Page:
At the Salt Lake City ROADSHOW In August 2016, jewelry expert Katherine Van Dell appraised this ca. 1900 emerald & diamond ring for $6,000 to $8,000.

Appraiser Katherine Van Dell mentioned “treated” emeralds in her appraisal of a beautiful circa 1900 emerald and diamond ring. What enhancements are performed on stones? And how do untreated gemstones compare to treated gemstones? Van Dell explains.

When ANTIQUES ROADSHOW visited Salt Lake City in August 2016, a lovely family heirloom caught the eye of jewelry appraiser Katherine Van Dell. The guest, Maurine, had been told by a jeweler that the ring was a costume jewelry piece. Van Dell had good news for Maurine: the ring was not costume, but made of real diamonds and a beautiful cabochon emerald weighing almost 20 carats. Furthermore, Van Dell was impressed with the emerald’s strong green color. “What you want in a gemstone is that vibrant color. You want to see green from across the room when you wear it.”

“What you want in a gemstone is that vibrant color. You want to see green from across the room when you wear it.”

Van Dell expanded on the color of the emerald, speculating that the precious stone was from Colombia, a very desirable source for emeralds, and that it may have been treated, as “they’re normally oiled to enhance color.” Appraisers have mentioned enhancing or treating gemstones on ANTIQUES ROADSHOW before, so we decided to follow up with Van Dell and find out more about treated versus untreated stones.

Here's What We Learned

ANTIQUES ROADSHOW: There are many methods used to treat or enhance gemstones: heating, bleaching, surface coating (such as oiling), dying — just to name a few. When did treating gems become commonplace?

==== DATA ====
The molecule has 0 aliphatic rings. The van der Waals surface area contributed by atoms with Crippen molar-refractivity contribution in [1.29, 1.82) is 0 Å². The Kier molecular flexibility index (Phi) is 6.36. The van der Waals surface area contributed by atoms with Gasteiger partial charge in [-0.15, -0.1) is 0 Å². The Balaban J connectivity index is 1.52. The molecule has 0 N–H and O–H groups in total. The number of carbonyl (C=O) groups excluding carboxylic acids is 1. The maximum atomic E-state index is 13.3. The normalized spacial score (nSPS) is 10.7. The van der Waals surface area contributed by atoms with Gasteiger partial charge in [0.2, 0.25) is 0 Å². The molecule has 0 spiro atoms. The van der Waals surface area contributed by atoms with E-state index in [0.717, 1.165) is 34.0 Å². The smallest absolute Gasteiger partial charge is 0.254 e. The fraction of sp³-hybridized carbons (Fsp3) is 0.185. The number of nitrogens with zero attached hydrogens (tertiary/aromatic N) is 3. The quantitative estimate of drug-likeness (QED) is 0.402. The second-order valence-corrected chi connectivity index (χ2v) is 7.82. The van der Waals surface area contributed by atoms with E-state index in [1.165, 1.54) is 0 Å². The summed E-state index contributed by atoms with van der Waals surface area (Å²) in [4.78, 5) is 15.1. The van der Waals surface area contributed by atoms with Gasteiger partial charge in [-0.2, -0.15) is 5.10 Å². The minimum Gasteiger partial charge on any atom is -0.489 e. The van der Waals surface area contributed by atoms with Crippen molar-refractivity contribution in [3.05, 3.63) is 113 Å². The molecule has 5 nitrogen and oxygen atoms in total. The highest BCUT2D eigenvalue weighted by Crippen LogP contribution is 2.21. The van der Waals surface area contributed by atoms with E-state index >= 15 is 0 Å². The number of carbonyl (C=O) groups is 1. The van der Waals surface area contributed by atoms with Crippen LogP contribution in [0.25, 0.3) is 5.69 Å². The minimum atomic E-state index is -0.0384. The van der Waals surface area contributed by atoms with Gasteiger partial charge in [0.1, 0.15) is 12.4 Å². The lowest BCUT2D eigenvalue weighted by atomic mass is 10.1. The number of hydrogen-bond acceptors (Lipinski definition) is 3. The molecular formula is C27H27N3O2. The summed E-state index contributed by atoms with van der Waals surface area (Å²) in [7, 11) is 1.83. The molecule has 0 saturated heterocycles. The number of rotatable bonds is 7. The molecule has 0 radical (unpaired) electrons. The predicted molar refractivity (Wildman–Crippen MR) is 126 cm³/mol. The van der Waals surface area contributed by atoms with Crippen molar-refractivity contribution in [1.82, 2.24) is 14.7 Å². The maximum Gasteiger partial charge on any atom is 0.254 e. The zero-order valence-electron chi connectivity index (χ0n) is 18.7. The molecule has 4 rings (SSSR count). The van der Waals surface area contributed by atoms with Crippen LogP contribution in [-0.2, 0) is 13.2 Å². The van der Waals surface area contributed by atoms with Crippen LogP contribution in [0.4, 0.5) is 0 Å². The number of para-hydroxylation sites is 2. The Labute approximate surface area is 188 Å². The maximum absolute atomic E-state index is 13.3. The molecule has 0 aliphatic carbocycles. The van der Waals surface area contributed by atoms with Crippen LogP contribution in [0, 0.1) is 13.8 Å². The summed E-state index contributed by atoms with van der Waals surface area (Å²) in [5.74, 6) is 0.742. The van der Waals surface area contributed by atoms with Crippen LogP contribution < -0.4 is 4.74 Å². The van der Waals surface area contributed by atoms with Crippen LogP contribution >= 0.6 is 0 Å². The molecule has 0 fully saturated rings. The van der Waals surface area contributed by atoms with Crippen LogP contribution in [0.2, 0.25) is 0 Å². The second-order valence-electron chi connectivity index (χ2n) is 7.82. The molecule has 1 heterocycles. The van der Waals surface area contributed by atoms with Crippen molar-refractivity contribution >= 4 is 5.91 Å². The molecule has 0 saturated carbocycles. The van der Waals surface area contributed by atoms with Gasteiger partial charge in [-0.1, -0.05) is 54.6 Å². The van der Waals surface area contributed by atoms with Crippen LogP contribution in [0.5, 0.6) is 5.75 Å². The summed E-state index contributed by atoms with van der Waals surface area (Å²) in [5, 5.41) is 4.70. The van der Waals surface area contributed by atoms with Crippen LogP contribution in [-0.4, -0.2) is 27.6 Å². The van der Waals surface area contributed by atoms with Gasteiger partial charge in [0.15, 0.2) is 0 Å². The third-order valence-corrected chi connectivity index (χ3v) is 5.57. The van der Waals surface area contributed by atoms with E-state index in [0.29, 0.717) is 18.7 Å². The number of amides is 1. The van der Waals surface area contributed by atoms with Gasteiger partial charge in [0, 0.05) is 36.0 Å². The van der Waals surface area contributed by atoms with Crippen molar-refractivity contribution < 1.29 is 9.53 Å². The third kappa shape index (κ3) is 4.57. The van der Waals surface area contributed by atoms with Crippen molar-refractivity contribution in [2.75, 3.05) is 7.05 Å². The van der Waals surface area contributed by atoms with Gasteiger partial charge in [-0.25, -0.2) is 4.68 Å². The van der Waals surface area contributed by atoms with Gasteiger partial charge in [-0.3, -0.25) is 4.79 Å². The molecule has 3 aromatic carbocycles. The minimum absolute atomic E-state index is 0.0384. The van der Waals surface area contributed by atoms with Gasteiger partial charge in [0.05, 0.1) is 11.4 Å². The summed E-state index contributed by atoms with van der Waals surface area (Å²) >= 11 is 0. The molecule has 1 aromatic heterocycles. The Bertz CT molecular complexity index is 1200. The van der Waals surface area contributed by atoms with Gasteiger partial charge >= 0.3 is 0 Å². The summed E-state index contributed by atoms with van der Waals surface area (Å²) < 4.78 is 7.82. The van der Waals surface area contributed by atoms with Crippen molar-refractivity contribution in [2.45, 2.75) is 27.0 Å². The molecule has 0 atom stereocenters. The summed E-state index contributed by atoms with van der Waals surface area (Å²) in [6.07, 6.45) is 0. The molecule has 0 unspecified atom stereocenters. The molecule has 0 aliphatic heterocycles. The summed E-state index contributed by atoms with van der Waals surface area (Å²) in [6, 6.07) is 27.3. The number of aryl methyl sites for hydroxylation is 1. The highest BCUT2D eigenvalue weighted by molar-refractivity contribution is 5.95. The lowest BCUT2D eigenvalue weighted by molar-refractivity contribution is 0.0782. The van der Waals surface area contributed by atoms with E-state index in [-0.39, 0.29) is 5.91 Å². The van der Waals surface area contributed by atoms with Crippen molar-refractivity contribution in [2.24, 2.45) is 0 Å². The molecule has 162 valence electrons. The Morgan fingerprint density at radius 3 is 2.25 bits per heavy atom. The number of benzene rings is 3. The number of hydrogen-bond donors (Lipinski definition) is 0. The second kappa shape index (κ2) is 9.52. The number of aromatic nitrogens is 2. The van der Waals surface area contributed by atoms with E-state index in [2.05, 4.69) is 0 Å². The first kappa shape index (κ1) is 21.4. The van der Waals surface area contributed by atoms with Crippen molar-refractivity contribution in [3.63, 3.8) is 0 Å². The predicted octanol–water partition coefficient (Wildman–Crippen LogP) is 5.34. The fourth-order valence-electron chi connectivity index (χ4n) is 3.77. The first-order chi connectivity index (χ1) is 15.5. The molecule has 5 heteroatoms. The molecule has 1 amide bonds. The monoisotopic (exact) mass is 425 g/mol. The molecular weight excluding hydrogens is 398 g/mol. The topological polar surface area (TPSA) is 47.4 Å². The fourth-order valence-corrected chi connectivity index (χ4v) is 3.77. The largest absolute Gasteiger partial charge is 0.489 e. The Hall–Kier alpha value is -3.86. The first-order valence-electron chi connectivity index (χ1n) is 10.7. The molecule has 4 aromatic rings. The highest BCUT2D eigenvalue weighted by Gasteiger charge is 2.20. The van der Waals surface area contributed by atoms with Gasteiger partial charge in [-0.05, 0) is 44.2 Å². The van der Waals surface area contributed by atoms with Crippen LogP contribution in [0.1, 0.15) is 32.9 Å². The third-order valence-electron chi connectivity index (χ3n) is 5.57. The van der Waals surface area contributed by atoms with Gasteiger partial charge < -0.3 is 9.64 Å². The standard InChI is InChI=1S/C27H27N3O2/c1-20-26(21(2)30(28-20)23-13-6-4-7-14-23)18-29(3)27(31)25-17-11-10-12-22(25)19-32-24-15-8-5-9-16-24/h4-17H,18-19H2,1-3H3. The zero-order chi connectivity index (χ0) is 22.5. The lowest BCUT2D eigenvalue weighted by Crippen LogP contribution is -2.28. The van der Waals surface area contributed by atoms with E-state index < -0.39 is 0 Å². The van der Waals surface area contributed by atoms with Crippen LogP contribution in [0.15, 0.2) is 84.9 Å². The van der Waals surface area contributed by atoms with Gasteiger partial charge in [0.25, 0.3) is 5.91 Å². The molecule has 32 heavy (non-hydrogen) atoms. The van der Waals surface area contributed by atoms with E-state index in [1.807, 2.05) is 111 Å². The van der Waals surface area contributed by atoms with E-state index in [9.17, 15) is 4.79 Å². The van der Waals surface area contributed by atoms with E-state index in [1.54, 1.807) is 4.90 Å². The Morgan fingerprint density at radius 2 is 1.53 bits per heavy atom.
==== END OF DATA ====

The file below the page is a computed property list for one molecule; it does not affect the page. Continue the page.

Katherine Van Dell: Depending on the mineral, gemstones have been altered to improve color and clarity for thousands of years. For example, emeralds have been traditionally oil-treated or soaked with a kind of cedar oil solution for thousands of years to improve clarity. Depending on the mineral, different treatments have been available for hundreds of years or have become more available very recently.

AR: Are the gemstones of antique jewelry pieces therefore just as likely as contemporary gemstone pieces to be enhanced in one those ways?

KV: Again, gemstones have been synthesized, oiled and dyed for centuries, but in the case of a genuinely antique stone, it is less likely that it was treated to the same potential extent that a modern gemstone may be.

AR: Generally speaking, are untreated stones more valuable than treated stones?

KV: In the case of two stones of equal saturation of color and clarity, one being treated and the other not, the untreated stone is always going to be more valuable. Knowing that the vast majority of gems have been altered in some way by man, when a stone in its natural state is not needing of enhancement — that makes it exceptionally rare and likewise more valuable.

AR: Some gems are not usually treated, like spinel, garnet and tourmaline. Why?

KV: While it is true that these minerals are less often treated — usually because standard treatment methods like heating, for an example, are not as effective on gems like garnets — it is important to know that there are still man-made or "synthetic" varieties of these stones.

AR: Where can precious stones be assessed to determine if or how they have been enhanced?

KV: The Gemological Institute of America offers certification for diamonds as well as colored stones. The American Gemological Laboratory and the Swiss Gemological Institute are labs that also produce reliable certifications, detailing origin and enhancement levels of the colored stones.

(This interview was edited for length.)


Watch the Appraisal

Watch jewelry expert Katherine Van Dell appraise this ca. 1900 emerald & diamond ring in Salt Lake City.
About the Author Sarah K. Elliott
Sarah K. Elliott is a producer for ANTIQUES ROADSHOW and has been with the series since 2000.